The International(s)

Today my friends and I took in the major league team’s at McKechnie against the Rays, but I wanted to also talk about our visit to Pirate City in the morning to see the minor leaguers.

Unfortunately for us (me), most of the key Low A/High A guys like Taillon, ZVR, Cain, Bell, and company were on the road to play the Toronto A teams today. But there were still plenty of guys rotating throughout the 4 fields for us to observe.

The group that I ended up tracking were the Latin American and European players that were either new to the United States or just came over last year. Here’s a few observations that I mentally scribbled down:
* Dilson Herrera — it’s OK to get excited about his defense, especially his arm. There was a drill to practice relays from the outfield to home plate. On two consecutive occasions, Herrera took the relay from short left field, turned, and fired a no-hop strike right on the money to the catcher. He practiced the same thing from the 2B side with nearly the same accuracy.

* Gavi Nivar — he’s big and strong. In batting practice he put two over the left-center fence with ease.

* Jorge Bishop — he’s doesn’t have the most fluid of swings and may struggle to loft the ball as he advances.

* Elvis Escobar — I did see him in the cage, but nothing really jumped out positive or negative from his limited work.

* Harold Ramirez — he’s not the biggest of guys, but he is solidly built. I didn’t have a chance to see him run down balls in the outfield, but he is sure on the path to being a corner OF.

* Wilson Lee/Jackson Lodge/Dylan Child — the Australian duo of pitchers seemed to be matched up with the pod of catchers that Child was in, as well. Both of the pitchers were ribbing Child about various things, so it’s pretty obvious that these 3 have bonded well together. In fact, it seems (for better or worse) that the prospects all hover in their own language/nationality sectors.

* Luis Heredia — holy cow, he is big. However, he’s also VERY accessible as he signed numerous balls in between drills for fans. I didn’t have the chance to see him pitch for real while I was there, but maybe he’ll get into one of the minor league exhibition games held at 1 pm every day. I practiced “Yo soy con Pirata Prospects, mi amo Kevin” for a couple of minutes before I introduced myself. I said that I would like to interview him at State College, but that got lost in translation as he tried to say something like “I’ll be happy wherever the Pirates place me for my age”. We’ll work on that part.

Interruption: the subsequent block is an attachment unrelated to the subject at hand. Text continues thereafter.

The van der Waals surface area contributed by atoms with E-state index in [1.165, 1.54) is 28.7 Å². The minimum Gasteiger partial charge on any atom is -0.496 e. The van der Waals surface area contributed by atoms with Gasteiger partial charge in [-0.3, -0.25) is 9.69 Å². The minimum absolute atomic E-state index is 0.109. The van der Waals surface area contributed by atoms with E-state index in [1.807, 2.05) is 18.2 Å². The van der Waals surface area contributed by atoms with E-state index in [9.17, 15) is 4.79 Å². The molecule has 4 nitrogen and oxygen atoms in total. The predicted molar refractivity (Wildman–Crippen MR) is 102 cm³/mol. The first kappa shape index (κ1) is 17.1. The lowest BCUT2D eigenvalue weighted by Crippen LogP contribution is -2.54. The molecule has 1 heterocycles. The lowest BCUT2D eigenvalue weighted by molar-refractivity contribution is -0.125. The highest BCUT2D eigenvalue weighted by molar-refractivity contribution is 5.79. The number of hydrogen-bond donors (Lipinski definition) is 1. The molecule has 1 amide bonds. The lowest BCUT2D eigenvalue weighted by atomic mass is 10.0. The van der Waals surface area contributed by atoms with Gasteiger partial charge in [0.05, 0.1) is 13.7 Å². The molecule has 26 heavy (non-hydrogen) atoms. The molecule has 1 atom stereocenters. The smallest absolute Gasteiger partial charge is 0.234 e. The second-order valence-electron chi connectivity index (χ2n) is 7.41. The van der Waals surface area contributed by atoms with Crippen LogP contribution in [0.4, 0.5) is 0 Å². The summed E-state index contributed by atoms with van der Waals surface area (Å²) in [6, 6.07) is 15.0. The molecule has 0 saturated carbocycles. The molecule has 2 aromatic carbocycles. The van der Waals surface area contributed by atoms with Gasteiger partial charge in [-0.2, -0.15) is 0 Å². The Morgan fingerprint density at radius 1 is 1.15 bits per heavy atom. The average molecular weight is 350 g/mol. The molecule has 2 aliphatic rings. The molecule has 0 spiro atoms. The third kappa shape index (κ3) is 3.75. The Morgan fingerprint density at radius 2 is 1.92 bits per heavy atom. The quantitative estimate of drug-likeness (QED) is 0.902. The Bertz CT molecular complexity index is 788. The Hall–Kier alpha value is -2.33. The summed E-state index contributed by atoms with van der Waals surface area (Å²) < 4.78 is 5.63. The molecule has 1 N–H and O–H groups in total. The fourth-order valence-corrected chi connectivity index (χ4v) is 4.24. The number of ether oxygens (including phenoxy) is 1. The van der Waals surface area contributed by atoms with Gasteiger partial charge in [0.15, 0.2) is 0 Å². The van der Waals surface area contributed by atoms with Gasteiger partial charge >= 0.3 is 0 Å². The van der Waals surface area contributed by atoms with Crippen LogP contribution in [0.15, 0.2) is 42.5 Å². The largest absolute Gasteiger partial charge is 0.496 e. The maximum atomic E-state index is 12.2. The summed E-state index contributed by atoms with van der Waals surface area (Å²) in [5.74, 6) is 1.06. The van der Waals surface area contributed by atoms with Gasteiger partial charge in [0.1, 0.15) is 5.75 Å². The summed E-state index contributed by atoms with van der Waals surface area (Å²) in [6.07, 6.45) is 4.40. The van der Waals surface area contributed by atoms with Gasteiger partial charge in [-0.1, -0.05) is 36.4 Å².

* Jose Osuna — I didn’t see him in this group, which leads me to believe that he was on the road with the A ball teams and may mean he’s looking to go to West Virginia this year.

* Johnathan Schwind — yes, he’s not an international, but I did want to briefly mention that every ball I watched in batting practice he hit square and with authority to the gaps in the OF.

I talked to Tim Williams when I got there, as I had my Spring Training Roster with names/numbers clutched in my hand, and asked him if he even needed it anymore. He nonchalantly said that he knew nearly all of their numbers and faces by this point of training camp. That’s pretty impressive considering the amount of people there are running around this complex.

I’ll be excited to check out the minor league games that are held simultaneously at 1 pm every day. That will be true prospect overload for me.

On the food note, we went to Mixon’s Market right up the road for lunch. Had the Famous Pressed Cuban Sandwich and it was very good, but the highlight was the swirled orange/vanilla ice cream. It had a very Creamsicle-esque taste to it and was a great treat to eat while driving to McKechnie Field.

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Haha, I think you want “me llamo Kevin” when you introduce yourself.  “Mi amo” means “my love.”


That may explain his reaction.

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